"I obviously love writing the Black Cat. I read a lot of the recent Black Cat stories as well as Kevin Smith's 'Spider-Man/Black Cat' mini-series, and I think she's a really interesting and deep character with a lot of layers to her. She's someone who makes choices about what she reveals of herself to certain people," Kelly continued. "In an upcoming issue of 'Amazing,' there's an eight page story with art by Ken Nimura, who drew 'I Kill Giants' for me, and it's about that dichotomy within her. She's a very complicated woman who has chosen to live different lives, and that's fascinating.

A page from "Amazing Spider-Man" #607

"Whenever we write the Black Cat, me and my fellow writers are always checking ourselves to make sure she's not gratuitous even though that's part of her personality," Kelly remarked. "She'll throw out a gratuitous joke because that's what she does. She is one of those characters who use their feminine wiles to distract poor stupid guys like us and she's not ashamed to admit it. I think that's a fun aspect of her character."

In "Amazing Spider-Man" #606 it wasn't just the Cat's personality and her sudden reemergence in Spider-Man's life that proved off-putting. The Wallcrawler was also caught off guard by the fact that the Black Cat had regained her bad luck super powers. "I loved that aspect of her character. It made her unique. It certainly separated her from characters like Catwoman. Plus, this idea that Spidey could be attracted to something naturally bad for him was a great conflict as well. I prefer the Black Cat with her luck powers," Kelly explained. "For Spidey it's a perfect metaphor. You know this relationship is going to go bad, no matter what happens. It's literally smacking you in the face every time you're around her, but she's so irresistible, how do you say no? So her powers work way to well to dump them."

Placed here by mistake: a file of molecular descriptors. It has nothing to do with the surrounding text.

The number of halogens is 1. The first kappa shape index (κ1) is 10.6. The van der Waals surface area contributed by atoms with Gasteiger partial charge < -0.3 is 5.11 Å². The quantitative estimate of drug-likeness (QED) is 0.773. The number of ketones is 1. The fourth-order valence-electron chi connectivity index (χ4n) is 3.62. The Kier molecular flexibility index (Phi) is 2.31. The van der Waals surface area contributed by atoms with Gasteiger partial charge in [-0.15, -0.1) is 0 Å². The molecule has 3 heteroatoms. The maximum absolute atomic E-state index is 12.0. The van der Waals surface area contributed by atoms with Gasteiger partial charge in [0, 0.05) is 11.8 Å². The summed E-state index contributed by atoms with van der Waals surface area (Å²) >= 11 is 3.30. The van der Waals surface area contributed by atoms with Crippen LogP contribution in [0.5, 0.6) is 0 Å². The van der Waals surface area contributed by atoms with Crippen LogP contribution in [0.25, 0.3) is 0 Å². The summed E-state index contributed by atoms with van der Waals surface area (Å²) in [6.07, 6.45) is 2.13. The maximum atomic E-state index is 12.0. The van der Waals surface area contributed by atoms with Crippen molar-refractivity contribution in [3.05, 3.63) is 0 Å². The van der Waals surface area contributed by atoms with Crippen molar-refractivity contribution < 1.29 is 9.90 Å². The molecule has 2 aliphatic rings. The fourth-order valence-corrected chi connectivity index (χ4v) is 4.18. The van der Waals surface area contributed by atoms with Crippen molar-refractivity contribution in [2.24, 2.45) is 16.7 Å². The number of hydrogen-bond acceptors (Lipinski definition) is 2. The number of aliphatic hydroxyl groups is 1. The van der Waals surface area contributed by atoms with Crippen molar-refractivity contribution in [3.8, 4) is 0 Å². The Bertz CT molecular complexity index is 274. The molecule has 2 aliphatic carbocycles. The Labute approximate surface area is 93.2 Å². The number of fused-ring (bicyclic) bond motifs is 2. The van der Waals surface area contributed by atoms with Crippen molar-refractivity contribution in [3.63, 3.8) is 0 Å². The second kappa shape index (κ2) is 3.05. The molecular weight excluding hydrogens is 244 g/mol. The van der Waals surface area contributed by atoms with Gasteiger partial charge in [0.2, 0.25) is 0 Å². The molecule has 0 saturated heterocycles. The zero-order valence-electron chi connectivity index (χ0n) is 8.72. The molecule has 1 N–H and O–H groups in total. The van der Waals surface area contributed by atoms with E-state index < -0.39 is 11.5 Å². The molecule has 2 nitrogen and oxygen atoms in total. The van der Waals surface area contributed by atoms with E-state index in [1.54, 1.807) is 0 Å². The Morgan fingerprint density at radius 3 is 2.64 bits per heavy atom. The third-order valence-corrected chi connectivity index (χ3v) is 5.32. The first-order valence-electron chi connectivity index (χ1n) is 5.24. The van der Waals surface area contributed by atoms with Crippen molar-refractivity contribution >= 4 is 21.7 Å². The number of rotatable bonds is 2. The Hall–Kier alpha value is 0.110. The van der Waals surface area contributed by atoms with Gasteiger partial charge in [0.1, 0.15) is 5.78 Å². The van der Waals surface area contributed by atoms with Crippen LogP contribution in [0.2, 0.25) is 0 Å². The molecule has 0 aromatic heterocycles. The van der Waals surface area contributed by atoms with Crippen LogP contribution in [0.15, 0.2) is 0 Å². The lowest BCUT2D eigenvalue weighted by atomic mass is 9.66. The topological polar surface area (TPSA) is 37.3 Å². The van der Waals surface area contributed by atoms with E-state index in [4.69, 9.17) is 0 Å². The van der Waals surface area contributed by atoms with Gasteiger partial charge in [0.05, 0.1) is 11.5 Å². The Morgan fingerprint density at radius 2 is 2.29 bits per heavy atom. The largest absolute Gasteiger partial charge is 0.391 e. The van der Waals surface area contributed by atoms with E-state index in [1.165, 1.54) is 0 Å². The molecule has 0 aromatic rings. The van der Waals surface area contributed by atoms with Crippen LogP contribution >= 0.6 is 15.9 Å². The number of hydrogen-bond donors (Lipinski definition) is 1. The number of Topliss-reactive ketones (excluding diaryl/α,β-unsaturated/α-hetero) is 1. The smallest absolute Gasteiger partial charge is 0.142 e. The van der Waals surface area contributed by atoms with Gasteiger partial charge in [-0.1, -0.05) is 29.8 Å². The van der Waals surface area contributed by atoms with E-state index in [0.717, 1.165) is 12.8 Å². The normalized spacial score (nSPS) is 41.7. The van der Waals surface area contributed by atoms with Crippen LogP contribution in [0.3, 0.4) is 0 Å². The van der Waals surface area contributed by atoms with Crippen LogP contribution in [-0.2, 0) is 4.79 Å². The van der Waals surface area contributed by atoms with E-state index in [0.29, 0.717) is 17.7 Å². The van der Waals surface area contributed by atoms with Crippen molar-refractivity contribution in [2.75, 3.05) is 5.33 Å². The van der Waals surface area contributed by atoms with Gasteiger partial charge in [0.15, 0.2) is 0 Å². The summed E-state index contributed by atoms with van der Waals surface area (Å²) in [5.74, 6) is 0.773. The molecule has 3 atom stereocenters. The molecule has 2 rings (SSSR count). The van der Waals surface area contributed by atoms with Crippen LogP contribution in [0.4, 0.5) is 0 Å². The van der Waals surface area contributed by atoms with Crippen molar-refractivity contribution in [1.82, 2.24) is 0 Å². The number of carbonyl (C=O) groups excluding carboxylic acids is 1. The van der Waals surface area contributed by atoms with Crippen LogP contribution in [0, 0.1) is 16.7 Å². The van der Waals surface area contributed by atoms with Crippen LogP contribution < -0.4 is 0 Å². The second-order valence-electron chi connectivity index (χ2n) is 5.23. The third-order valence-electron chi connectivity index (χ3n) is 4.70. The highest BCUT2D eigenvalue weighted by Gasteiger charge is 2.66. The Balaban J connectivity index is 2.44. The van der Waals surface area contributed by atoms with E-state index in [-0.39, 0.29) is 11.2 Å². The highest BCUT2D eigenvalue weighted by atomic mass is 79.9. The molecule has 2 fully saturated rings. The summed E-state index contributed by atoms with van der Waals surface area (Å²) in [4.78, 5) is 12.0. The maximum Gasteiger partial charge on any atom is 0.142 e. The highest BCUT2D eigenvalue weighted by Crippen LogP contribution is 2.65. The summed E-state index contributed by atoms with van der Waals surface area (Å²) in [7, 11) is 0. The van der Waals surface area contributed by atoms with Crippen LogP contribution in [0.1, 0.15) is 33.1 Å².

In issue #606 readers caught a glimpse of how the Black Cat's bad luck powers work and their limitations, and in #607 they'll learn more about how the Cat's powers work. "They do have a range and she can kind of control them, but I don't think she ever had as much control over her powers as she would like to say she does. In the next issue she makes a joke about giving someone appendicitis, but I don't think she could concentrate and blow up somebody's appendix. I do think she can intentionally alter the laws of probability," Kelly explained. "It would be interesting to see what happened if she walked through some place like the stock market, but I think her powers tend to be very specific, pretty physical, and affect things in close proximity. So they work great when she's in a fist fight with somebody. Her opponents will be tripping over their own feet."